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Helper Component-Transcomplementation in the Vector Transmission of Plant Viruse

June 2002 , Volume 92 , Number  6
Pages  576 - 579

Rémy Froissart , Yannis Michalakis , and Stéphane Blanc

First and third authors: Station de Pathologie Comparée, Unité Mixte de Recherche 5087 INRA/CNRS/Université Montpellier II, 30380 Saint-Christol-lez-Alès France; and second author: Centre d'étude; sur le Polymorphisme des Micro-organismes, UMR 9926, IRD, 911 avenue d'Agropolis, 34032 Montpellier Cedex 01 France

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Accepted for publication 8 March 2002.

Plant viruses are most frequently transmitted from one host plant to another by vectors. In noncirculative vector transmission, the virus does not process through a cycle within the vector body. Instead, upon acquisition by the vector, viruses are retained in the mouth parts or the anterior gut; from there, they will be subsequently released in a new host plant. Two molecular strategies have been described for the virus—vector interaction. In the capsid strategy, the virus coat interacts directly with binding sites in the vector mouth parts, whereas an additional nonstructural protein, designated helper component (HC), is required in the helper strategy. The HC and virus particles can be acquired sequentially, and this property introduces the possibility that an HC acquired first by the vector assists the transmission of virus particles located in the same cell, in other cells, or even in other host plants probed by the vector. Such a phenomenon is here called HC-transcomplementation. Surprisingly, the existing definition of HC does not explicitly include the concept of HC-transcomplementation, and it is generally omitted in the literature in any consideration of the virus biology other than the molecular interaction with the vector. Here we propose an extended definition of HC and emphasize the concept of HC-transcomplementation that distinguishes the helper strategy from any other type of vector transmission and may have consequences at the level of the virus population genetics and evolution.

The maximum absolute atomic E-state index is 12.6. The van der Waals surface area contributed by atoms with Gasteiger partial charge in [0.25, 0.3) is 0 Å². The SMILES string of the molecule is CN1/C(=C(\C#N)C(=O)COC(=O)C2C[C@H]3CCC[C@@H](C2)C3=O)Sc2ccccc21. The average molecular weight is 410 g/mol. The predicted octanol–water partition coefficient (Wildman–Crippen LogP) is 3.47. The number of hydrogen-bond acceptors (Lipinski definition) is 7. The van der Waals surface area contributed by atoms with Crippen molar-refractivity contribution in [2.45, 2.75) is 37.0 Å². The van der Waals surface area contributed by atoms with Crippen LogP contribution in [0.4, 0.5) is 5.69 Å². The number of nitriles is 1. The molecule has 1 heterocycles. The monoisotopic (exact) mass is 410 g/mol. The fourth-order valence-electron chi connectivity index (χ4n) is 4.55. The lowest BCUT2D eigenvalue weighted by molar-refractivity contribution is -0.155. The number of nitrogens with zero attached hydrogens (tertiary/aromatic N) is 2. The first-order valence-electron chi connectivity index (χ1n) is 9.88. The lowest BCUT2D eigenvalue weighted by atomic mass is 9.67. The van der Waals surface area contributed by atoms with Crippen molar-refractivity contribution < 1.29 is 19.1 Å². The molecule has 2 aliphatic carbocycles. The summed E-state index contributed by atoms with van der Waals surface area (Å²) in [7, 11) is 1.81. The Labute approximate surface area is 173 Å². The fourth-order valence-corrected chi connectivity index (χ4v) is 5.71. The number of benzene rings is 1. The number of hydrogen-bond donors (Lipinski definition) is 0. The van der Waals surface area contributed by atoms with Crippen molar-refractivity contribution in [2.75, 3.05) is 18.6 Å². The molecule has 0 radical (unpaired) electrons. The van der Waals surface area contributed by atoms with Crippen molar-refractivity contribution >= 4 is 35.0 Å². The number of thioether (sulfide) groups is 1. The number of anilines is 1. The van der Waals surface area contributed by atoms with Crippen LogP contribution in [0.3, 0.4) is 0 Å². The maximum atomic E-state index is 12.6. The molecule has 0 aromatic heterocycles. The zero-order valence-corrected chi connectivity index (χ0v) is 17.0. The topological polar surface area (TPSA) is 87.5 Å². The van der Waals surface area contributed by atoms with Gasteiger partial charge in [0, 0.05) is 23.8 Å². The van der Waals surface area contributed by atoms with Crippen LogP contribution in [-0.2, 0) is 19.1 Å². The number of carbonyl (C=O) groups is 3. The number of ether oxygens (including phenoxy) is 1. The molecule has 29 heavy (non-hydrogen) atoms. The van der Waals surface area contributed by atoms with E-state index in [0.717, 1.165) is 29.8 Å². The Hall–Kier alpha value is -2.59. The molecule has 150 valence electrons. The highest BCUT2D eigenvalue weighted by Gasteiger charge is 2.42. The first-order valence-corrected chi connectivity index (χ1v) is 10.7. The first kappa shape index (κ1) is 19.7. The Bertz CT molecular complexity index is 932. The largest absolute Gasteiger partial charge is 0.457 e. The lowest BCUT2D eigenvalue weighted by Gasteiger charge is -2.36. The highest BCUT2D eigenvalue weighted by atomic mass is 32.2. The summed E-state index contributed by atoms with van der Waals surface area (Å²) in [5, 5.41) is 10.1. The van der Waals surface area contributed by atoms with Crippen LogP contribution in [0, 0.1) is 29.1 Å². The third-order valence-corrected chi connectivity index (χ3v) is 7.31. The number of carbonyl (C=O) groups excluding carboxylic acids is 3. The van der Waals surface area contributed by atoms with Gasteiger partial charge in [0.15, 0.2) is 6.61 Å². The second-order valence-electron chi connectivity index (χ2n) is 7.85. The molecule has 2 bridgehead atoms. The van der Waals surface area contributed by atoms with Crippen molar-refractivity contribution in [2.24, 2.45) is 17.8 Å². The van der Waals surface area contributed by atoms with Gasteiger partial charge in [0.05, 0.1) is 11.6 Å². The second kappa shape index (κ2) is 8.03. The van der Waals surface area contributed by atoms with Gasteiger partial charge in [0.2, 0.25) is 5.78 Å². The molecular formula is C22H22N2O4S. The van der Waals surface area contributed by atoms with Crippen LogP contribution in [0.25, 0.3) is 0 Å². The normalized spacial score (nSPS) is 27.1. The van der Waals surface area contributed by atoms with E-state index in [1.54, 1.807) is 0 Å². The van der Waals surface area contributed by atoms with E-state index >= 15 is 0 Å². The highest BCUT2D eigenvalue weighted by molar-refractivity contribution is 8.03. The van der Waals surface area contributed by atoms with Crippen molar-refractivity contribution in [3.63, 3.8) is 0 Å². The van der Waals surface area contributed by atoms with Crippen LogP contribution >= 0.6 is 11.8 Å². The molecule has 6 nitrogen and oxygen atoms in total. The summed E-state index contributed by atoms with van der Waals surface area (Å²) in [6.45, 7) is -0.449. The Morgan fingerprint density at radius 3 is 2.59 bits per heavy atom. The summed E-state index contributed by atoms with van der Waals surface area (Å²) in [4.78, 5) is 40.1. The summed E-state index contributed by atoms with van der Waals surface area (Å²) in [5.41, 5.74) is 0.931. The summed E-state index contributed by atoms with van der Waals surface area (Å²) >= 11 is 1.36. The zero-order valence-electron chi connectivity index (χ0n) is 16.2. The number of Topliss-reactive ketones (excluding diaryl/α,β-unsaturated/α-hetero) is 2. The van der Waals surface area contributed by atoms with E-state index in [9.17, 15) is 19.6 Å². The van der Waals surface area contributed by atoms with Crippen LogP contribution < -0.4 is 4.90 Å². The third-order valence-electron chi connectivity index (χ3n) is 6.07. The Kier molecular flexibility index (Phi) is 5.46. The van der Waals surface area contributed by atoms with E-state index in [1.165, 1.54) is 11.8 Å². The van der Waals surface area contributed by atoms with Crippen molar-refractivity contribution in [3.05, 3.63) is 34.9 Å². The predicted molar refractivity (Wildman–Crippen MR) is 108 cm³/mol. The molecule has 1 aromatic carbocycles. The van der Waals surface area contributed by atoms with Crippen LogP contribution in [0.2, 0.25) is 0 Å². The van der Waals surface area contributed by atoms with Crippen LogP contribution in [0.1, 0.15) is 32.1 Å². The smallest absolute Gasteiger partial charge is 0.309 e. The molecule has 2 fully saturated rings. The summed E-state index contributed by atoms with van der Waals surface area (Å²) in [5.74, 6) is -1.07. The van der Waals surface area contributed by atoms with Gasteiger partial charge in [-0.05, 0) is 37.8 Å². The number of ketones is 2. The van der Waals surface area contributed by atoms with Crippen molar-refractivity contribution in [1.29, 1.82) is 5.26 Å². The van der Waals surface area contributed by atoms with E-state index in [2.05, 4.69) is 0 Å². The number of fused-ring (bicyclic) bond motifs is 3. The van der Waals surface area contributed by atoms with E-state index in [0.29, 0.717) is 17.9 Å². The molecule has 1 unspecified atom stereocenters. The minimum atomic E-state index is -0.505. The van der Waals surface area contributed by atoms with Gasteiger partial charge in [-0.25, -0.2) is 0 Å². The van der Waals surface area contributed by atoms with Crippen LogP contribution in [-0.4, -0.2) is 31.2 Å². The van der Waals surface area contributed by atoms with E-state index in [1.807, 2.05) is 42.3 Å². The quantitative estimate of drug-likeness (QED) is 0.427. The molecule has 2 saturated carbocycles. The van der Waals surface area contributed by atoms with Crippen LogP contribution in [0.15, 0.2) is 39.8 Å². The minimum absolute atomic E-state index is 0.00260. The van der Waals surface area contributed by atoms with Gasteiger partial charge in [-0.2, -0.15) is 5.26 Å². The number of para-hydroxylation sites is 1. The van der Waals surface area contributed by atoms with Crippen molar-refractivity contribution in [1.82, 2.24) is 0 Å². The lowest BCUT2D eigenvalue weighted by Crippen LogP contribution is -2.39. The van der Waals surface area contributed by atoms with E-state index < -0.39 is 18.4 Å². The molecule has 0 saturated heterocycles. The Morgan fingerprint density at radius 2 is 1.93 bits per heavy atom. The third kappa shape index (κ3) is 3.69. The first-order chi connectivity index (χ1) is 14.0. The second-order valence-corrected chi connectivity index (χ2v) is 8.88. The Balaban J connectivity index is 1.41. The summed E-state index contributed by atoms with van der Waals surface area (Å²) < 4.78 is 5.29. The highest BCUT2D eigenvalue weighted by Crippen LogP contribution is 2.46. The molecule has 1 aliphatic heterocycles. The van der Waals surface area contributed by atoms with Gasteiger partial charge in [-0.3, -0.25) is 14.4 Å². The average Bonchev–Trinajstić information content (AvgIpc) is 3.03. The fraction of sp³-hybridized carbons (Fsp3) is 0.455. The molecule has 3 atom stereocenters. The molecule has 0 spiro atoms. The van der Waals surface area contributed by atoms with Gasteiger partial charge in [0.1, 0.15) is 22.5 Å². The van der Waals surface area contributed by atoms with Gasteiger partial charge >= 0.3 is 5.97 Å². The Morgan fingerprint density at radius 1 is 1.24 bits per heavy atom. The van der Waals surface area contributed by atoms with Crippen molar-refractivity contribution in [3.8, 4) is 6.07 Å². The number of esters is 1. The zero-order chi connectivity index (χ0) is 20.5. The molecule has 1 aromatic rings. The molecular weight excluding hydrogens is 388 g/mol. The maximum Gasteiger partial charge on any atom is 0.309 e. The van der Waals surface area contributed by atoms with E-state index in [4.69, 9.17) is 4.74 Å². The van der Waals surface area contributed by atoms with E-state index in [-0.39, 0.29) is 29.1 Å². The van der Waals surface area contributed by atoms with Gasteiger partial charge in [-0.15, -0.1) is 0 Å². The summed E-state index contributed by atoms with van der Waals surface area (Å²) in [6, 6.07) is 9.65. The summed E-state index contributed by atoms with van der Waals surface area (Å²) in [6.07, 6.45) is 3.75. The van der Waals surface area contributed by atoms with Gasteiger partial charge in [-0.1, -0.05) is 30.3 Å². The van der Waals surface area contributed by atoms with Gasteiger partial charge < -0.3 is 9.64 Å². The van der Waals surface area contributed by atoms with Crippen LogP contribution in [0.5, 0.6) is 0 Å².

© 2002 The American Phytopathological Society